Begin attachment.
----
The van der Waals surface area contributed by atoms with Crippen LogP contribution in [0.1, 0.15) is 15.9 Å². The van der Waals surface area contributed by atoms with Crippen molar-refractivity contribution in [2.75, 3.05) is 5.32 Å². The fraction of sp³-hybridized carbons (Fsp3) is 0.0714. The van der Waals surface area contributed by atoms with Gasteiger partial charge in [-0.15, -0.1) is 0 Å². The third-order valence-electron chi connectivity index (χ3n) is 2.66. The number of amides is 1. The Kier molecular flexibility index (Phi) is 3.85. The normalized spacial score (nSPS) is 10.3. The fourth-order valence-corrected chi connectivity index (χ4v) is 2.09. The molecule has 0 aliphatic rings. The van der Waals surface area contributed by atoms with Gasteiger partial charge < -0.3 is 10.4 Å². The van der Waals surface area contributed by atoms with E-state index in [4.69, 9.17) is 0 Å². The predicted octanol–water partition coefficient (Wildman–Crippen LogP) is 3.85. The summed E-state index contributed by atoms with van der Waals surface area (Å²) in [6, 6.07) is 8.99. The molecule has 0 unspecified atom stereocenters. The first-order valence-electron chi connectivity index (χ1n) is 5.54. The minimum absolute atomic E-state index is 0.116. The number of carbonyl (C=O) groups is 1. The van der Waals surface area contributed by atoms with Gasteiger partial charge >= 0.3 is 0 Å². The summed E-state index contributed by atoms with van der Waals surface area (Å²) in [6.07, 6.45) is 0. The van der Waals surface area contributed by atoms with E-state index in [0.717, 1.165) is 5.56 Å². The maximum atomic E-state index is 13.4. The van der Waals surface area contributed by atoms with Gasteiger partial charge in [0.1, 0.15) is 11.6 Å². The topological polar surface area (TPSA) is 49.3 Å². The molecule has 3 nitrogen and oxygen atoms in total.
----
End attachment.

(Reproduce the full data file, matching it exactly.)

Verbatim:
The van der Waals surface area contributed by atoms with Crippen LogP contribution in [0.1, 0.15) is 15.9 Å². The van der Waals surface area contributed by atoms with Crippen molar-refractivity contribution in [2.75, 3.05) is 5.32 Å². The fraction of sp³-hybridized carbons (Fsp3) is 0.0714. The van der Waals surface area contributed by atoms with Gasteiger partial charge in [-0.15, -0.1) is 0 Å². The third-order valence-electron chi connectivity index (χ3n) is 2.66. The number of amides is 1. The Kier molecular flexibility index (Phi) is 3.85. The normalized spacial score (nSPS) is 10.3. The fourth-order valence-corrected chi connectivity index (χ4v) is 2.09. The molecule has 0 aliphatic rings. The van der Waals surface area contributed by atoms with Gasteiger partial charge < -0.3 is 10.4 Å². The van der Waals surface area contributed by atoms with E-state index in [4.69, 9.17) is 0 Å². The predicted octanol–water partition coefficient (Wildman–Crippen LogP) is 3.85. The summed E-state index contributed by atoms with van der Waals surface area (Å²) in [6, 6.07) is 8.99. The molecule has 0 unspecified atom stereocenters. The first-order valence-electron chi connectivity index (χ1n) is 5.54. The minimum absolute atomic E-state index is 0.116. The number of carbonyl (C=O) groups is 1. The van der Waals surface area contributed by atoms with Gasteiger partial charge >= 0.3 is 0 Å². The summed E-state index contributed by atoms with van der Waals surface area (Å²) in [6.07, 6.45) is 0. The van der Waals surface area contributed by atoms with E-state index in [0.717, 1.165) is 5.56 Å². The maximum atomic E-state index is 13.4. The van der Waals surface area contributed by atoms with Gasteiger partial charge in [0.1, 0.15) is 11.6 Å². The topological polar surface area (TPSA) is 49.3 Å². The molecule has 3 nitrogen and oxygen atoms in total.